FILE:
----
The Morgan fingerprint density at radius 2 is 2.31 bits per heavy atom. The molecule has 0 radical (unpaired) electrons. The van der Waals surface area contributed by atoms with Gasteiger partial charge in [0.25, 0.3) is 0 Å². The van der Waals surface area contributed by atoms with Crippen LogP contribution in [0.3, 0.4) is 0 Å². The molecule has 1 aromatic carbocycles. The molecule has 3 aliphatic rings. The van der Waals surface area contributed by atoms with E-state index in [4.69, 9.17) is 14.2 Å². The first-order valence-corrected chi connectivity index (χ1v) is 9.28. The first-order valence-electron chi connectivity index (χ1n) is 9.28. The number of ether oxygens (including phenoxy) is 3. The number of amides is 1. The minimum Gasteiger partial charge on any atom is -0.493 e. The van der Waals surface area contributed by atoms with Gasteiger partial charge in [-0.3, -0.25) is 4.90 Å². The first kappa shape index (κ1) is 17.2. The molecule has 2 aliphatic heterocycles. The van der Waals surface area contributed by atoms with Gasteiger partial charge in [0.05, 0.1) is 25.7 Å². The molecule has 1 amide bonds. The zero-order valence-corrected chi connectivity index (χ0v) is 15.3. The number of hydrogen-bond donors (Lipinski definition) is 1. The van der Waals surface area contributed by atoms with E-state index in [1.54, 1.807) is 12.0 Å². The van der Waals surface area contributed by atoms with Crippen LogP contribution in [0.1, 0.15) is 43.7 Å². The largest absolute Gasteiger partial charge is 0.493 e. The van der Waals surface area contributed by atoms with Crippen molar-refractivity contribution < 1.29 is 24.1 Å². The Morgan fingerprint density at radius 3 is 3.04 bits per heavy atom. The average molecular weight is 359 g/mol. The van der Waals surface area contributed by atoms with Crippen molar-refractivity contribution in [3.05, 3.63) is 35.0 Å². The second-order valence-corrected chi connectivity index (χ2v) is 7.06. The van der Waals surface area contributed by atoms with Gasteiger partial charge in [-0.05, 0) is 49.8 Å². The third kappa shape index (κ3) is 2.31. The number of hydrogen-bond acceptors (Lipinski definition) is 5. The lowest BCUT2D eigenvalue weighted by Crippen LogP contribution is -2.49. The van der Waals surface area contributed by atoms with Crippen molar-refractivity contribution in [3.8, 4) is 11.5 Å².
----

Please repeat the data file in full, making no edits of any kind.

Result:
The Morgan fingerprint density at radius 2 is 2.31 bits per heavy atom. The molecule has 0 radical (unpaired) electrons. The van der Waals surface area contributed by atoms with Gasteiger partial charge in [0.25, 0.3) is 0 Å². The van der Waals surface area contributed by atoms with Crippen LogP contribution in [0.3, 0.4) is 0 Å². The molecule has 1 aromatic carbocycles. The molecule has 3 aliphatic rings. The van der Waals surface area contributed by atoms with E-state index in [4.69, 9.17) is 14.2 Å². The first-order valence-corrected chi connectivity index (χ1v) is 9.28. The first-order valence-electron chi connectivity index (χ1n) is 9.28. The number of ether oxygens (including phenoxy) is 3. The number of amides is 1. The minimum Gasteiger partial charge on any atom is -0.493 e. The van der Waals surface area contributed by atoms with Gasteiger partial charge in [-0.3, -0.25) is 4.90 Å². The first kappa shape index (κ1) is 17.2. The molecule has 2 aliphatic heterocycles. The van der Waals surface area contributed by atoms with Gasteiger partial charge in [0.05, 0.1) is 25.7 Å². The molecule has 1 amide bonds. The zero-order valence-corrected chi connectivity index (χ0v) is 15.3. The number of hydrogen-bond donors (Lipinski definition) is 1. The van der Waals surface area contributed by atoms with E-state index in [1.54, 1.807) is 12.0 Å². The van der Waals surface area contributed by atoms with Crippen LogP contribution in [0.1, 0.15) is 43.7 Å². The largest absolute Gasteiger partial charge is 0.493 e. The van der Waals surface area contributed by atoms with Crippen molar-refractivity contribution < 1.29 is 24.1 Å². The Morgan fingerprint density at radius 3 is 3.04 bits per heavy atom. The average molecular weight is 359 g/mol. The van der Waals surface area contributed by atoms with Crippen molar-refractivity contribution in [3.05, 3.63) is 35.0 Å². The second-order valence-corrected chi connectivity index (χ2v) is 7.06. The van der Waals surface area contributed by atoms with Gasteiger partial charge in [-0.05, 0) is 49.8 Å². The third kappa shape index (κ3) is 2.31. The number of hydrogen-bond acceptors (Lipinski definition) is 5. The lowest BCUT2D eigenvalue weighted by Crippen LogP contribution is -2.49. The van der Waals surface area contributed by atoms with Crippen molar-refractivity contribution in [3.8, 4) is 11.5 Å².